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Saturday, July 06, 2002

  Ted Williams' Wake

Ted Williams died yesterday. Today, I went to the wake.

There was no body and there were no family members. But there were mourners, plenty of them, who came to pay tribute. They looked at pictures of the deceased and shared their favorite stories about him. Many had personal memories of having seen him play. A few even brought flowers.

The site of the gathering was the Baseball Hall of Fame.

When I heard of Ted's passing from my father yesterday, the first thing I said was, "I may have to make a pilgrimage to Cooperstown this weekend." And today I did just that. I left shortly before 9:00 this morning, and it took me just under four hours to drive there. I stayed for almost three hours then came home. I'm very tired. But it was worth it.

The first thing you notice at the Hall of Fame after you go through the turnstile is the life-size and life-like carving of Ted in the front lobby. It depicts him swinging the bat in his inimitable way. The carving was commissioned by the late Red Sox owner Jean Yawkey, who thought that if the Hall of Fame had a statue of Babe Ruth, it ought to have one of Ted Williams too. She got the same sculptor who carved the Babe to do Ted's, and they now stand side by side. Yesterday, a memorial plaque was placed beside the Williams statue, and there was a large white floral arrangement in front with a ribbon that said "Splendid Splinter" in the same way that funeral arrangements usually say "Mother" or "Beloved Husband." Two other cut flower bouquets, the kind you can buy at the supermarket, lay on the statue's base, apparently placed there by fans. Someone else left a picture postcard showing an aerial view of Fenway Park. As I stood there, a man wearing a New York Yankees jersey explained to his young son that the flowers were there because Ted Williams was very special.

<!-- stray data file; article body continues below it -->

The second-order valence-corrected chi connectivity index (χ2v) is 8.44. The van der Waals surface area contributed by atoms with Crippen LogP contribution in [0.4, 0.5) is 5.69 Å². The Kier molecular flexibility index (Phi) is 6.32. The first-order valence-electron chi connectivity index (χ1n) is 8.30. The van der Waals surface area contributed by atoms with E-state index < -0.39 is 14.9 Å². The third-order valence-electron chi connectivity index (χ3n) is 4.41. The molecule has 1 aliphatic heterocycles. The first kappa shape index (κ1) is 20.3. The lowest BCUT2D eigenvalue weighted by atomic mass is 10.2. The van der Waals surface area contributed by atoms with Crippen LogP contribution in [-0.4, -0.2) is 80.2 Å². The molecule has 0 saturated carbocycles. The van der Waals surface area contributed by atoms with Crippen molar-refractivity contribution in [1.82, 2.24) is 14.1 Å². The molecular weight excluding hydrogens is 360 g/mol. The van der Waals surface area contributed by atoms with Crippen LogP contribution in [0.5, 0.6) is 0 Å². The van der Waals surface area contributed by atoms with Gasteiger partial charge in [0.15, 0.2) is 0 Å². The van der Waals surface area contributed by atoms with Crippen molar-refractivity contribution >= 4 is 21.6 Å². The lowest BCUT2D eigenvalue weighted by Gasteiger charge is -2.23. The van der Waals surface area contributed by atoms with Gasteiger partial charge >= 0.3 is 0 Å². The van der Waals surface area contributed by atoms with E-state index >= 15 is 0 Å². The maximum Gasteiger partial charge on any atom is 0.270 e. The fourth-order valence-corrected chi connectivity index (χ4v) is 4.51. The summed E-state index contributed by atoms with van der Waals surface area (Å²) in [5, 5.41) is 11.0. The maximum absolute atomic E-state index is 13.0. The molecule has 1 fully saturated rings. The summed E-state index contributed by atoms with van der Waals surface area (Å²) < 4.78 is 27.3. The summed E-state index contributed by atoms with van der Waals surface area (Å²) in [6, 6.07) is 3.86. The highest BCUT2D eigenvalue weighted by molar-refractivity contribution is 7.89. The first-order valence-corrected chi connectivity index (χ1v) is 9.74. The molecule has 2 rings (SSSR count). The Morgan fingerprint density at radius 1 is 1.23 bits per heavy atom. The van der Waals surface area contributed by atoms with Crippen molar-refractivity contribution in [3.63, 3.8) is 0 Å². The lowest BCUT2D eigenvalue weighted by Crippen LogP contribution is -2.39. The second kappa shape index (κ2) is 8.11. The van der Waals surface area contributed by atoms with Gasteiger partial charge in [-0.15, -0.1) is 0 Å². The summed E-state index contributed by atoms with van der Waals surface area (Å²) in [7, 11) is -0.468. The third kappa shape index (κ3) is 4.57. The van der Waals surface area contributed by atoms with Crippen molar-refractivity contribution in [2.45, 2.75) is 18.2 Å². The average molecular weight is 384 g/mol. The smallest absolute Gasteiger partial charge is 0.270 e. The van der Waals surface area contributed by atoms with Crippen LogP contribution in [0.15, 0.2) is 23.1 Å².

Inside the Hall of Fame gallery, visitors milled around reading all the plaques, but there was particular interest in Ted's. People were quiet and respectful as they approached. The Hall of Fame had placed a mourning spray under it, as they do whenever a member dies. I asked one couple who were there with their son if they would mind taking a picture of me standing beside the plaque. After the picture was snapped, I noticed he was wearing a golf shirt with red socks on the left chest and she was wearing a Red Sox logo pin. They had arrived in Cooperstown from their home in Agawam, Massachusetts yesterday morning and were at the Hall when Ted's death was announced. The man told me about the time his father took him to Fenway and he got to see Ted hit.

Beyond the gallery, people waited in line to enter the tiny Bullpen Theater, which usually shows baseball movies in the early evening. But almost continuously since mid-day yesterday, they have been showing two videos featuring Ted. The first is a black and white film of excerpts from his 1966 Hall of Fame induction speech. The second is a mid-'70s interview by Tom Seaver. There were several humorous moments in both, and people laughed heartily. The videos lasted a total of about a half hour, and when we filed out at the end, another line of people quickly took our place.

The Hall of Fame bookstore, a small gift shop separate from the larger main shop and selling mostly books and videos, had a display of books by and about Ted. The postcard depicting his plaque was a hot seller. I bought one for my mother and one for myself.

I took about an hour to quickly make my way through the other exhibits, as it's been a few years since I was last at the Hall. Ted was everywhere. On my way up the escalator, I turned around to look at the enormous bat that hangs above, which had been made for Ted out of a telephone pole from Gardner, Massachusetts. I snapped a photo of the display of color-coded balls that represented Ted's analysis of a hitter's batting average if he swung at pitches in different parts of the strike zone. I saw the painting of Ted in his famous follow-through position. I watched the film in the Grandstand Theater, the one designed to get you "in the mood" for your visit, even though I had seen it before, because I wanted to see the several references to Ted.

And lest I forget the rest of baseball, I checked out the 2001 and 2002 highlights display to see the mementos of Hideo Nomo's and Derek Lowe's no-hitters, and I paused to enjoy one of my favorite exhibits, the 1981 Longest Game between AAA teams Pawtucket and Rochester. But that's not what I was there for.

I went to Ted Williams' wake today. It was a fitting tribute.


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